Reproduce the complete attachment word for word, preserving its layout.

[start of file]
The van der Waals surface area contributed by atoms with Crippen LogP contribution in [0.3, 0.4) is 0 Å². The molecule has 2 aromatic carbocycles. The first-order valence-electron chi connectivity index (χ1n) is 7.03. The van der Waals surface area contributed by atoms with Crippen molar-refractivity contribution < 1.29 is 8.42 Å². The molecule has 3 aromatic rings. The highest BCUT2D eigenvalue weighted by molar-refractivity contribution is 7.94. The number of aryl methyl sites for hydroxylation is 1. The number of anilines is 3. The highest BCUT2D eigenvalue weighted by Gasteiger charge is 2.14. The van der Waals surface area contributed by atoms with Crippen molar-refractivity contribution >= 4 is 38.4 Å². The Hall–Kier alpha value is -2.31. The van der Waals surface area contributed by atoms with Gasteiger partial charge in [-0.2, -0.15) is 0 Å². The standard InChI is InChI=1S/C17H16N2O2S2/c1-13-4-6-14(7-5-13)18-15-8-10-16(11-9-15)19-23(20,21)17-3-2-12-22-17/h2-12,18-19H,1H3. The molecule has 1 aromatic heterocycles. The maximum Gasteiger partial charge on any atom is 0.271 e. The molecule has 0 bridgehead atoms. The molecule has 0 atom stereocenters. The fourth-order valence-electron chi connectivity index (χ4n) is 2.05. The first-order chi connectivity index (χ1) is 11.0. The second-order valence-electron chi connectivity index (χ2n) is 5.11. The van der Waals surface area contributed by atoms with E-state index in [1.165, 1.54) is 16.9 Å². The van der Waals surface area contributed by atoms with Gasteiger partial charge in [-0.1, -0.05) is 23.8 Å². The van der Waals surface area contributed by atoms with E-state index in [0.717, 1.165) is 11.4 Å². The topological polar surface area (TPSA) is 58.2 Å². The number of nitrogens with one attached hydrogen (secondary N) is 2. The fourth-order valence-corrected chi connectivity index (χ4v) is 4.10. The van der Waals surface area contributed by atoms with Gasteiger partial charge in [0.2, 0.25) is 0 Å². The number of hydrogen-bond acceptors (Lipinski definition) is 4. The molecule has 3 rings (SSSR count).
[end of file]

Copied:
The van der Waals surface area contributed by atoms with Crippen LogP contribution in [0.3, 0.4) is 0 Å². The molecule has 2 aromatic carbocycles. The first-order valence-electron chi connectivity index (χ1n) is 7.03. The van der Waals surface area contributed by atoms with Crippen molar-refractivity contribution < 1.29 is 8.42 Å². The molecule has 3 aromatic rings. The highest BCUT2D eigenvalue weighted by molar-refractivity contribution is 7.94. The number of aryl methyl sites for hydroxylation is 1. The number of anilines is 3. The highest BCUT2D eigenvalue weighted by Gasteiger charge is 2.14. The van der Waals surface area contributed by atoms with Crippen molar-refractivity contribution >= 4 is 38.4 Å². The Hall–Kier alpha value is -2.31. The van der Waals surface area contributed by atoms with Gasteiger partial charge in [-0.2, -0.15) is 0 Å². The standard InChI is InChI=1S/C17H16N2O2S2/c1-13-4-6-14(7-5-13)18-15-8-10-16(11-9-15)19-23(20,21)17-3-2-12-22-17/h2-12,18-19H,1H3. The molecule has 1 aromatic heterocycles. The maximum Gasteiger partial charge on any atom is 0.271 e. The molecule has 0 bridgehead atoms. The molecule has 0 atom stereocenters. The fourth-order valence-electron chi connectivity index (χ4n) is 2.05. The first-order chi connectivity index (χ1) is 11.0. The second-order valence-electron chi connectivity index (χ2n) is 5.11. The van der Waals surface area contributed by atoms with E-state index in [1.165, 1.54) is 16.9 Å². The van der Waals surface area contributed by atoms with Gasteiger partial charge in [-0.1, -0.05) is 23.8 Å². The van der Waals surface area contributed by atoms with E-state index in [0.717, 1.165) is 11.4 Å². The topological polar surface area (TPSA) is 58.2 Å². The number of nitrogens with one attached hydrogen (secondary N) is 2. The fourth-order valence-corrected chi connectivity index (χ4v) is 4.10. The van der Waals surface area contributed by atoms with Gasteiger partial charge in [0.2, 0.25) is 0 Å². The number of hydrogen-bond acceptors (Lipinski definition) is 4. The molecule has 3 rings (SSSR count).